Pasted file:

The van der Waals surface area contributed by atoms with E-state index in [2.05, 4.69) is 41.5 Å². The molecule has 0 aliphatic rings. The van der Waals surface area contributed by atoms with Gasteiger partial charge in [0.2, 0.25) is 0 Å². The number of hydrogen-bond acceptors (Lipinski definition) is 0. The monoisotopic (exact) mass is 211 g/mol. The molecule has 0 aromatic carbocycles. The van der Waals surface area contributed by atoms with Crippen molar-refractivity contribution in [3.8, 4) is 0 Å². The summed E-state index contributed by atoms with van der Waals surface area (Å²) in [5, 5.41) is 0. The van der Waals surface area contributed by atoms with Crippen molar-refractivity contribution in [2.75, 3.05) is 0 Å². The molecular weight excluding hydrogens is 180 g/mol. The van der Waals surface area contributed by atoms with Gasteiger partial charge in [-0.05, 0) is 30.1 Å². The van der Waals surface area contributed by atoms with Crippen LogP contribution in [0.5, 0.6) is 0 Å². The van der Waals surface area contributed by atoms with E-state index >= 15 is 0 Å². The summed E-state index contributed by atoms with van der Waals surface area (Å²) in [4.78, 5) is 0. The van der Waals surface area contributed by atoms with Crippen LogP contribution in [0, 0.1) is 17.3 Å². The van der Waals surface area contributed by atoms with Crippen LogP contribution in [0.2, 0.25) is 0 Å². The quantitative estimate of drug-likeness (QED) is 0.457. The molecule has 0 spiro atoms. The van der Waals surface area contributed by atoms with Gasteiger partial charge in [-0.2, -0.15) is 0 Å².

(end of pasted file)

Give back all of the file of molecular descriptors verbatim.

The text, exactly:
The van der Waals surface area contributed by atoms with E-state index in [2.05, 4.69) is 41.5 Å². The molecule has 0 aliphatic rings. The van der Waals surface area contributed by atoms with Gasteiger partial charge in [0.2, 0.25) is 0 Å². The number of hydrogen-bond acceptors (Lipinski definition) is 0. The monoisotopic (exact) mass is 211 g/mol. The molecule has 0 aromatic carbocycles. The van der Waals surface area contributed by atoms with Crippen molar-refractivity contribution in [3.8, 4) is 0 Å². The summed E-state index contributed by atoms with van der Waals surface area (Å²) in [5, 5.41) is 0. The van der Waals surface area contributed by atoms with Crippen molar-refractivity contribution in [2.75, 3.05) is 0 Å². The molecular weight excluding hydrogens is 180 g/mol. The van der Waals surface area contributed by atoms with Gasteiger partial charge in [-0.05, 0) is 30.1 Å². The van der Waals surface area contributed by atoms with Crippen LogP contribution in [0.5, 0.6) is 0 Å². The van der Waals surface area contributed by atoms with E-state index >= 15 is 0 Å². The summed E-state index contributed by atoms with van der Waals surface area (Å²) in [4.78, 5) is 0. The van der Waals surface area contributed by atoms with Crippen LogP contribution in [0, 0.1) is 17.3 Å². The van der Waals surface area contributed by atoms with Crippen LogP contribution in [0.2, 0.25) is 0 Å². The quantitative estimate of drug-likeness (QED) is 0.457. The molecule has 0 spiro atoms. The van der Waals surface area contributed by atoms with Gasteiger partial charge in [-0.2, -0.15) is 0 Å².